The Quest for Inclusive Cities

“Cities have the capability of providing something for everybody, only because, and only when, they are created by everybody”—this is a quote that appears before the introduction section of Richard Florida’s new book. Florida is concerned that cities are failing from been inclusive. The benefits of cities are not reaching everyone.

Florida is a University Professor and Director of Cities at the Martin Prosperity Institute at the University of Toronto’s Rotman School of Management. What follows is a review of the reviews of Florida’s new book: The New Urban Crisis: How Our Cities Are Increasing Inequality, Deepening Segregation, and Failing the Middle Class.


“The Rise of The Creative Class”

“Fifteen years ago he [Richard Florida] helped propel the U.S. urban revival”, says the Miami Herald. This refers to Florida’s 2002 book on The Rise of the Creative Class. The book argues that the key to the success of cities is to attract and retain talent, not just to draw in companies. And with talent, he refers to knowledge workers, techies, and artists, and other creative groups.

The book “(…) took the world of economic development by storm”, (Slate). It got great press, and Florida became a big-name in the urban and cities field. “When the University of Toronto recruited him a decade back, headlines trumpeted the arrival of an academic star”, (Globe and Mail).


 Taking Stock

In his new book, Florida looks at how cities have performed since 2002, and finds that there is a “new urban crisis”. Recent developments in cities show that “Rents in the most dynamic cities have skyrocketed, pricing out many ordinary Americans. Cities have become more segregated by income and economic class. Mixed-income neighborhoods have been on the decline, replaced by concentrated pockets of wealth and poverty”, (Vox). Florida says that “the very same force that drives the growth of our cities and economy broadly also generates the divides that separate us and the contradictions that hold us back”, (Urban Toronto).

In his findings, what troubled Florida the most “(…) was the decline and disappearance of the great middle-class neighborhoods”, (Kirkus Review). He shows how “(…) over the last 20 years, the gap between the well-paid, technology-based and the low-paid, service-industry workers is widening into a troubling urban geography of small areas of affluence and larger areas of poverty”, (Winnipeg Free Press). He also shows “(…) maps of different metro areas that reveal the stark divides between where the creative class and service class live. Generally, the creative class lives within or just outside city boundaries, while the service class occupies suburbs. In Vancouver and Atlanta, there is a strong north-south divide, while in Austin, creatives settle to the west and the service class to the east. In Miami, creatives cluster in a tight strip along the waterfront, while service workers encompass a majority of the inland territory leading to the Everglades”, (Forbes).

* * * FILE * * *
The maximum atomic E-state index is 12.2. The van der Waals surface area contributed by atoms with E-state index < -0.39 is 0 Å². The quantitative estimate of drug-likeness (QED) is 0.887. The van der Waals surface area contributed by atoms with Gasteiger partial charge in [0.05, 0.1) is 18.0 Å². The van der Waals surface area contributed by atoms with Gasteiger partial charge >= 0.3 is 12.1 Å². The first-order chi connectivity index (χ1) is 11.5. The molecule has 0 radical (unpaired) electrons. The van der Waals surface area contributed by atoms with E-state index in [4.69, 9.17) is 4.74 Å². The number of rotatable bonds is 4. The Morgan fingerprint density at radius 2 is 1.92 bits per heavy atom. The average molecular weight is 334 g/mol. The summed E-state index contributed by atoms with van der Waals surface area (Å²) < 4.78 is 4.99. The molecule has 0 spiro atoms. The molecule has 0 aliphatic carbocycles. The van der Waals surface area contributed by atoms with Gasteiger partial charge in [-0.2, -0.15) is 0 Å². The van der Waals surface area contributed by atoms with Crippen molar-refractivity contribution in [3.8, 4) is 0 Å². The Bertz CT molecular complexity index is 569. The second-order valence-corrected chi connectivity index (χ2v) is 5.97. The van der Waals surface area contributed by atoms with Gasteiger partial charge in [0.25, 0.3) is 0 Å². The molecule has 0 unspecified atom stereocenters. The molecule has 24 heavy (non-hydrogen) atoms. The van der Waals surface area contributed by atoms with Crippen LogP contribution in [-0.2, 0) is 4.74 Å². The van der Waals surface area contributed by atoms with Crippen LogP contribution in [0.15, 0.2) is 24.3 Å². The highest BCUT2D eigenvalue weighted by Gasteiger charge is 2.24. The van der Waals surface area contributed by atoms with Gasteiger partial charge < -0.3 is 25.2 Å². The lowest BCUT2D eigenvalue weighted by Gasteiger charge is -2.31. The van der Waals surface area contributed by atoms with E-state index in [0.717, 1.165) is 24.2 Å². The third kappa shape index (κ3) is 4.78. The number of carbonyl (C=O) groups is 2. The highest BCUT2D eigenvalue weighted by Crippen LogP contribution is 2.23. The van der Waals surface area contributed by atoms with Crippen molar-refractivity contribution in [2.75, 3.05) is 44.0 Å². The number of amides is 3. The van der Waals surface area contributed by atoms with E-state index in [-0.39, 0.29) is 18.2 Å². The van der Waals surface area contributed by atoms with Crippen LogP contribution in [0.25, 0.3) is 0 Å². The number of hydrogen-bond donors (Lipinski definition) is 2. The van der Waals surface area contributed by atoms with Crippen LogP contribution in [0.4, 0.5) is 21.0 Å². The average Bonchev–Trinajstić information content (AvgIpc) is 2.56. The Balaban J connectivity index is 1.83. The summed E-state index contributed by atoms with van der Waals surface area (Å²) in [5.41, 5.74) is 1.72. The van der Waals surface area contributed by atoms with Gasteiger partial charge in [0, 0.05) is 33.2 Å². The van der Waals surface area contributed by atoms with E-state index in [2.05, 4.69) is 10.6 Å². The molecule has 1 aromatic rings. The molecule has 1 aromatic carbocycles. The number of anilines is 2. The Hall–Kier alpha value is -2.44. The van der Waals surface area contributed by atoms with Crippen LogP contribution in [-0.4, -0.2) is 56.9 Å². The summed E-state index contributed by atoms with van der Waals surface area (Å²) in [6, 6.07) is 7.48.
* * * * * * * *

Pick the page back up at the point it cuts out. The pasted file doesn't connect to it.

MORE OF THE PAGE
A call for “new and better urbanism”

To address the “new urban crisis”, Florida discusses several policy prescriptions in the book, among them are the following:

  • On combating segregation, Florida calls for building more middle-class housing. “His excoriation of NIMBYs—the exponents of a ‘Not In My Back Yard’ anticonstruction ideology—is delightful: He calls them ‘destructive’ urban rentiers who ‘have more to gain from increasing the scarcity of usable land than from maximizing its productive and economically beneficial uses.’ He coins a wonderful phrase, ‘The New Urban Luddism,’ to describe the antigrowth advocates who oppose not only home-building but all infrastructure, including the transit and subway lines required to move people around”, (Wall Street Journal).
  • On housing and transportation, Florida proposes “building more affordable rental housing that is more adaptable to today’s economy”, and “investing in the infrastructure to support greater density and growth”, (Forbes).
  • On jobs, “He radically suggests turning low-wage service jobs into middle-class work by raising minimum wage, encouraging unions and involving more government regulation. (…) Obviously this kind of investment in people and places will be costly, but Florida explains that a more equal, unsegregated and productive workforce make senses not only morally but economically in the long run”, (Winnipeg Free Press).
  • On taxes, Florida proposes “(…) a land-value tax to encourage property owners to develop property intensively rather than let them languish as, say, mini-malls and parking lots”, (CP&DR).



Photo credit: Scott Webb

Posted by at 5:43 AM

Labels: Global Housing Watch


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